Springe direkt zu Inhalt


Dr. Maxime Cedric Decaudin

Dr. Maxime Cedric Decaudin

Fellow in the project „Epochal Life Worlds: Man, Nature and Technology in Narratives of Crisis and Change“ (mid-May – mid-July 2023)

Short Biography

Dr Maxime Decaudin is a Senior Lecturer at the National University of Singapore (NUS). Situated at the intersection of landscape studies and environmental history, his research examines the historical agency of nature in Asian contexts. In 2021, he completed a PhD in Art History at Sorbonne Université titled ‘A Barren Rock’: An Environmental History of Hong Kong Landscapes under British Colonization, 1794-1898. Prior to joining NUS, Maxime taught at the University of Hong Kong for ten years.


Inventing the ‚Barren Rock‘: The Environmental Origin of Hong Kong’s Colonial Myths

The history of Hong Kong is often captured by the tale of a miraculous transformation of an island once considered a 'barren rock' into a flourishing port and an international financial hub. Hard work, audacious business perspicacity, technological progress, and infrastructural development supposedly enabled to overcome a naturally inhospitable and unpromising environment. This project proposes to investigate the historical intersections between Hong Kong's drastic environmental transformations and the production of narratives of change, improvement, and progress during the colonial era. It will explore the interplay between world-making and world-narration, how the apparent inhospitality of the island, and in particular the absence of forest, generated tales of economic success and colonial benevolence, and the role of cultural productions in linking the bareness of the landscape with political legitimacy.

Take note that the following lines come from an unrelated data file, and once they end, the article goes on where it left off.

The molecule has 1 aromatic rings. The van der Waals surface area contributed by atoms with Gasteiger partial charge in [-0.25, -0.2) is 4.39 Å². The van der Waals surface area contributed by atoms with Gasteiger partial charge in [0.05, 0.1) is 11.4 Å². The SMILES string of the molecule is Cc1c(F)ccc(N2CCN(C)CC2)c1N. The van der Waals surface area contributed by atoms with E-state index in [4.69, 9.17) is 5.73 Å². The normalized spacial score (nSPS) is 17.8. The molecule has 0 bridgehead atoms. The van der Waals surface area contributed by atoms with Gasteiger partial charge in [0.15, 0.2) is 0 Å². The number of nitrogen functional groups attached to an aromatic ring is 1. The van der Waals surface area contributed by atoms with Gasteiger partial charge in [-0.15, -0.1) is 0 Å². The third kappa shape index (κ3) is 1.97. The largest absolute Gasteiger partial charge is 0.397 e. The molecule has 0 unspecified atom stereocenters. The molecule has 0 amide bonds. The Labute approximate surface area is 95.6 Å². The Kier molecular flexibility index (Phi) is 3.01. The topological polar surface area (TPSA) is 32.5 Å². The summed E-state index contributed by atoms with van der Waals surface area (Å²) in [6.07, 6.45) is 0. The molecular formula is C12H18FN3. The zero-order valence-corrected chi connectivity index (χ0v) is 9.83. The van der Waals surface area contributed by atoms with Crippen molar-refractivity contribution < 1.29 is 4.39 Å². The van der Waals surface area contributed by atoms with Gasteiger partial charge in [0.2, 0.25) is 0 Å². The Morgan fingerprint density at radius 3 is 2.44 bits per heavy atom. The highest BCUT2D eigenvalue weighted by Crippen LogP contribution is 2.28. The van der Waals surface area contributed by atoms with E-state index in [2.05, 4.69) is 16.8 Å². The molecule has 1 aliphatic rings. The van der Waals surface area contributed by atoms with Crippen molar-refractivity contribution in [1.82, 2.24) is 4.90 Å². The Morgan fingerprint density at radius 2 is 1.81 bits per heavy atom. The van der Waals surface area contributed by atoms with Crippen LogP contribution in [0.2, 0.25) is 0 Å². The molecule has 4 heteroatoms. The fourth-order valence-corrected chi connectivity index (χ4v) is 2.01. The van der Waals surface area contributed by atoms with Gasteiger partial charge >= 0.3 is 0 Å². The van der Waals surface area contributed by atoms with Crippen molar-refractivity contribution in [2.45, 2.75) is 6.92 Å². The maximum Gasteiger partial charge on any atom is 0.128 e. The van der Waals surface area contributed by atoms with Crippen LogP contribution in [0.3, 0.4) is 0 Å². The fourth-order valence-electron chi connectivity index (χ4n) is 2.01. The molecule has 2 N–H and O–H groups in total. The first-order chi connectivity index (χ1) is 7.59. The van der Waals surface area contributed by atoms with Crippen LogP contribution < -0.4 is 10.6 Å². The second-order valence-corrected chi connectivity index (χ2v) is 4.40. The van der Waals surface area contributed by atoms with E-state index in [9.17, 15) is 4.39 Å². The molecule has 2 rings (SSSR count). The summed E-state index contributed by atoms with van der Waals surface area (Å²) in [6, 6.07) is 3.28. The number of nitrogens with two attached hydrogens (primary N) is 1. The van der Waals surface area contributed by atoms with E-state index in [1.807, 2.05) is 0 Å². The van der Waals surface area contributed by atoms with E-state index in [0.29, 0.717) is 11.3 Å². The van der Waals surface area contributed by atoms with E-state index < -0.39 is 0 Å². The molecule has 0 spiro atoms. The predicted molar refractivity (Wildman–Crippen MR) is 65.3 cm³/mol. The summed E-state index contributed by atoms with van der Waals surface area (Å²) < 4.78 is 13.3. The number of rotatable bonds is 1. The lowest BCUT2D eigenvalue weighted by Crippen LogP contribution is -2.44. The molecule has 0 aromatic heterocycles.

The taking of Hong Kong in 1841 was an epoch-making moment in terms of international relations and European supremacy over the Chinese empire, but also had environmental consequences. The topography, heat, rice paddy fields, and diseases threatened to end the British military and commercial enterprise, but the rapid influx of inhabitants almost immediately exceeded the ecological carrying capacity of the island. The goal is to identify the numerous intersections between the series of drastic material transformations of the indigenous environment (world-making) such as reclamation, drainage, and afforestation, and the discursive consolidation of colonial legitimacy around narratives of technological and economic progress conveyed through political propaganda and cultural productions.